Behind these two stones - but not in their shadow - is a memorial to a young girl; a monolith of slate with the legend 'Bless her spirit'. On the reverse a moon-gazing hound sits under gilded stars, captured in eternal contemplation of the night sky. Too young. Too young. Even I, who never knew her, feel the pain of her loss and the vastforeveremptiness of without her.

My visit to Clun might have ended there and with the drive home had I not on my return gone down a few more untrodden tracks, albeit metaphorical ones.

I wandered off in pursuit of the letter-cutter's art and my search lead me to the work of the late David Kindersley and that of the pupil who became his wife, Lida Cordoza. Would that I were eloquent enough to describe their skillful transformation of the symbols that are letters into lasting poetry that delights both eye and ear. I recall my love for letter forms....I have an idea for a sun dial.........

Secondly, having looked unsuccessfully for 'The Hurst' earlier in the day, I 'googled'. We will all be pleased to know that it was the home of John Osbourne in the years preceding his death and is now one of the four Arvon 'writing houses' - and it's just down the road, in Clun. I feel better for knowing that.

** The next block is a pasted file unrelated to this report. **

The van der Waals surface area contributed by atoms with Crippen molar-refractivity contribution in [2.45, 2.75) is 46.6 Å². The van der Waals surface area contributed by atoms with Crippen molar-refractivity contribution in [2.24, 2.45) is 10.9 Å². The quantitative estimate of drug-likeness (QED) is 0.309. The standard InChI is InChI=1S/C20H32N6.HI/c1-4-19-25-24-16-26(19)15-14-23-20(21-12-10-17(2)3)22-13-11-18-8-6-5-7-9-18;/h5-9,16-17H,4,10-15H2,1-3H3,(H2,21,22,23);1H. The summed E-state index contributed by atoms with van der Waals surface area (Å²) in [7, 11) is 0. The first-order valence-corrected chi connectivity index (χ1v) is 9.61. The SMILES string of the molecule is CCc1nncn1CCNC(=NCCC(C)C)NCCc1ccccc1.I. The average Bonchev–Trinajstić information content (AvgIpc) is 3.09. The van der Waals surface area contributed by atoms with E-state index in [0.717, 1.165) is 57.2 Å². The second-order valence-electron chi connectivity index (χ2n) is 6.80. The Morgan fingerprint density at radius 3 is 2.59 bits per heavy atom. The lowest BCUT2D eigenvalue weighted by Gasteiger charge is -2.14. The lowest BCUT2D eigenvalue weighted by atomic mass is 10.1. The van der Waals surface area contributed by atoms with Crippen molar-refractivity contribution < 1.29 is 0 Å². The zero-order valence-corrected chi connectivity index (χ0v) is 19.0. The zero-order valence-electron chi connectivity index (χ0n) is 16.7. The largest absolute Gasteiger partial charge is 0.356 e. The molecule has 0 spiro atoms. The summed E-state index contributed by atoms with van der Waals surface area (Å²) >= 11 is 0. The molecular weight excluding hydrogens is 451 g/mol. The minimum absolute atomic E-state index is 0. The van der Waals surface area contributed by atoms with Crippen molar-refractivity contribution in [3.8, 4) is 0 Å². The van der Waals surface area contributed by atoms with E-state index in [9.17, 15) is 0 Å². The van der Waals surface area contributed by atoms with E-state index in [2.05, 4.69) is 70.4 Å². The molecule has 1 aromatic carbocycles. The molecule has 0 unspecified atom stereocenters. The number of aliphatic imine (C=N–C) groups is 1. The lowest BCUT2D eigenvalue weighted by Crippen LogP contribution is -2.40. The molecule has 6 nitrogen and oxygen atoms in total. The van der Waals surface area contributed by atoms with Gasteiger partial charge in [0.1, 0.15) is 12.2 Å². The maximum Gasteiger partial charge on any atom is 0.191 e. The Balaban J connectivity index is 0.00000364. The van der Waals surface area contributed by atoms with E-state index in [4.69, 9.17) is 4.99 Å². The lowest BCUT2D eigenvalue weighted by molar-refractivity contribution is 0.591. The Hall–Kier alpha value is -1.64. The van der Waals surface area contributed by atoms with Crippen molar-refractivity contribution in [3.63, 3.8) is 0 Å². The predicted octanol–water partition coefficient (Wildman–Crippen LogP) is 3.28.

Monday, October 15, 2007

If I ruled the world....

A couple of weeks ago I watched the wonderful 'Passport to Pimlico' - one of Ealing Studio's finest. Stanley Holloway and Margaret Rutherford, a cast of Cockney stereotypes, bomb craters and plucky post-war Brits. Children being clipped round the ear without a social worker in sight - you know the sort of thing. On reflection - and seeing how it all panned out in the end - it was probably an exercise to demonstrate that deviating too far from the machinations of Whitehall was not a good idea. A great film though. Much food for thought........

I've mulled it over for the past fortnight and well, I've got the germ of an idea! And what a great idea it is methinks! Stop taking things for granted and declare independence. I could be King - or Queen - of an empire of approximately 6 acres. This could be the sparsely populated 'People's Republic of Trelystan'. (I think we'll shade our nation pale blue on the map. I like pale blue.) Can anyone think of a good idea why I can't be head of my own independent state? Is there any sound reason why I have to be part of England or Wales?